When Brian Burke pledged to revamp the Maple Leafs and re-energize the Leafs’ minor league operation, he admitted a difficult truth.
The Marlies aren’t teeming with front end prospects.
Some of that centres over the decision of a Nikolai Kulemin to develop in Russia. Anton Stralman played only 21 games with the Marlies before he was called up. It’s hard to fault the American League team when the parent club’s top prospects develop overseas.
Some of the story can be attributed to early deals that diverted draft choices.
From 2003 to 2008 the Maple Leafs’ first draft position was 57th, 90th, 21st, 74th and fifth.
The player chosen 21st, Tuukka Rask, was dealt to Boston by GM John Ferguson for Andrew Raycroft.
Jiri Tlusty, taken 13th overall in 2006 is back with the Marlies, fighting to re-establish himself. He has 11 points in 16 games with the Marlies.
Dale Mitchell, drafted 74th in 2007 has 16 goals and 32 points in just 28 games for a talented Windsor Spitfires team.
Luke Schenn, of course, was drafted fifth last year.
But the wonder of the minors is that while developing a stream of prospects is obviously advantageous, you don’t need a flotilla. In fact, if you’re lucky, you will hardly need to call anyone up.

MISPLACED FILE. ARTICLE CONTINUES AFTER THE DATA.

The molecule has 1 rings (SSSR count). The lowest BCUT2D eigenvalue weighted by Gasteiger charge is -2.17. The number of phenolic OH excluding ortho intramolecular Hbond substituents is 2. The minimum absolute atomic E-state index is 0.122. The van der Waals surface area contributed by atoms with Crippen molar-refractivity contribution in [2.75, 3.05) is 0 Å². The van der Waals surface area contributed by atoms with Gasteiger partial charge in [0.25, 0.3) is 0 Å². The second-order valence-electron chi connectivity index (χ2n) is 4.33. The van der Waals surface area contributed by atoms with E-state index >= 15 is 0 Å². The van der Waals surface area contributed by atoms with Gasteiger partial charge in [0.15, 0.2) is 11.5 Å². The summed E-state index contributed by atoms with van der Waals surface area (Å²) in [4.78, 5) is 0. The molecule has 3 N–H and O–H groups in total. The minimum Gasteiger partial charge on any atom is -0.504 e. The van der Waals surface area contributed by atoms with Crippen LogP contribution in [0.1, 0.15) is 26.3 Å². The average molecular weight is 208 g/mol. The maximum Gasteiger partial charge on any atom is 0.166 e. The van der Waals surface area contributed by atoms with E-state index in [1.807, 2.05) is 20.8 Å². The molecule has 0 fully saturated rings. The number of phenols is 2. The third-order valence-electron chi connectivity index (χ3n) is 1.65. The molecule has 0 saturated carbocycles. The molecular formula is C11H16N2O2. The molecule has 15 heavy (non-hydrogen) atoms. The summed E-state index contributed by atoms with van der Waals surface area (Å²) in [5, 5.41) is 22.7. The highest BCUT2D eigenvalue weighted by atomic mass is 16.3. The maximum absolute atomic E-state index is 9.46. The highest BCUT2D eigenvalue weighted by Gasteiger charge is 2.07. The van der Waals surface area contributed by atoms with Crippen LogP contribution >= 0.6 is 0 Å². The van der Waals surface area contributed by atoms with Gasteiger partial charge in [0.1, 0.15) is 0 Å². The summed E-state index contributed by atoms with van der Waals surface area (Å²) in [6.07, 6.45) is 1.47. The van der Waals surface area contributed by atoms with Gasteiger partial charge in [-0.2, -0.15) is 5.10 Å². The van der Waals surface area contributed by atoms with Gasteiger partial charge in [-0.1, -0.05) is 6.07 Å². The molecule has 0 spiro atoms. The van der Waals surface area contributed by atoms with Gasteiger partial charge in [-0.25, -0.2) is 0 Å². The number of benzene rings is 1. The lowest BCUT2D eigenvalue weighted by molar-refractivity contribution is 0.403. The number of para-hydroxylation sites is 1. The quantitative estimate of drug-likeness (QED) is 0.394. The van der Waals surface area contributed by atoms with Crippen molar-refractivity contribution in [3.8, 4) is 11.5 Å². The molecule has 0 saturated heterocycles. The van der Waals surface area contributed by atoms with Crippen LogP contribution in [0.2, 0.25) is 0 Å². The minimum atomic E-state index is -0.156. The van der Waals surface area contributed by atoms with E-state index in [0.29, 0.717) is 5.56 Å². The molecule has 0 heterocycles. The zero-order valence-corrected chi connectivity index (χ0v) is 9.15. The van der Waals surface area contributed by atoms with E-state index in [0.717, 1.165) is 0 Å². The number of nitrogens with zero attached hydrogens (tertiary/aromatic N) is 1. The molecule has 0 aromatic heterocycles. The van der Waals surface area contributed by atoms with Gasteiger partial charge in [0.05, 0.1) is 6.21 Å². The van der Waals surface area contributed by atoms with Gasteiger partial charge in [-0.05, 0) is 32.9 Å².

But when you do need someone, you need someone who can play.
Consider the four ex-Marlies the Leafs will bring to Friday’s date in Buffalo.
John Mitchell graduated to the Leafs after three years with the minors and has moved all over the forward lines.
Andre Deveaux was called up to address a perceived lack of grit. Deveaux has played seven games on the fourth line. He has mixed it up and is dead even in plus-minus.
Called up when Nik Hagman suffered lingering concussion symptoms, Jeremy Williams scored for the Leafs in their vital 4-2 win over the Islanders and set up another. He is an attractive commodity, a 24-year-old who can bring offence when he comes up. He had 11 goals with the Marlies.
Jaime Sifers played his first game for the Leafs, December 8. A conservative, puck moving defenceman, he played a low-key, intelligent game.
Now, no one suggests these players are adequate substitutes for the players they replaced. Schenn arrives on your team once a generation. Hagman has no doubt prompted Dallas Stars officials to wonder why they let him go as a free agent and instead invested in Sean Avery.
But Marlies coach Greg Gilbert has toughened his players in what might be the toughest minor league city of all. When you play in Winnipeg or Lowell, Mass., or Des Moines, Iowa, you do not face the daily, depressing reminders that you are still one step away from the big time.
Light on material, the Marlies have still helped the parent club. Someone is doing something right.